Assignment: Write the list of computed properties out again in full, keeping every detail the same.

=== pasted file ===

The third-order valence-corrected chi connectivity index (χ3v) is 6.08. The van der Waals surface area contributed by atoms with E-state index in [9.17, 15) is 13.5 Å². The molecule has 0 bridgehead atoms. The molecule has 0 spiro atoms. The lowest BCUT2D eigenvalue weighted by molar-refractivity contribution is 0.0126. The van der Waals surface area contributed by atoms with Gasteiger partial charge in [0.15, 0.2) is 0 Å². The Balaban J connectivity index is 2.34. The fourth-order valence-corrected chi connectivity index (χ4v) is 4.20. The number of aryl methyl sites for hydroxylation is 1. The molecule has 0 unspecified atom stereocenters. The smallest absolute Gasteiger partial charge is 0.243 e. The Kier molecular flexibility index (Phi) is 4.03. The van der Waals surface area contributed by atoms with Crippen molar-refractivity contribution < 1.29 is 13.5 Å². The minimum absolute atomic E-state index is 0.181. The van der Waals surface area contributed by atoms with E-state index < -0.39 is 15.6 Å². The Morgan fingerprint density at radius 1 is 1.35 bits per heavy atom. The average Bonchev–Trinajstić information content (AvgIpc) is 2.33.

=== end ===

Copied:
The third-order valence-corrected chi connectivity index (χ3v) is 6.08. The van der Waals surface area contributed by atoms with E-state index in [9.17, 15) is 13.5 Å². The molecule has 0 bridgehead atoms. The molecule has 0 spiro atoms. The lowest BCUT2D eigenvalue weighted by molar-refractivity contribution is 0.0126. The van der Waals surface area contributed by atoms with Gasteiger partial charge in [0.15, 0.2) is 0 Å². The Balaban J connectivity index is 2.34. The fourth-order valence-corrected chi connectivity index (χ4v) is 4.20. The number of aryl methyl sites for hydroxylation is 1. The molecule has 0 unspecified atom stereocenters. The smallest absolute Gasteiger partial charge is 0.243 e. The Kier molecular flexibility index (Phi) is 4.03. The van der Waals surface area contributed by atoms with Crippen molar-refractivity contribution < 1.29 is 13.5 Å². The minimum absolute atomic E-state index is 0.181. The van der Waals surface area contributed by atoms with E-state index < -0.39 is 15.6 Å². The Morgan fingerprint density at radius 1 is 1.35 bits per heavy atom. The average Bonchev–Trinajstić information content (AvgIpc) is 2.33.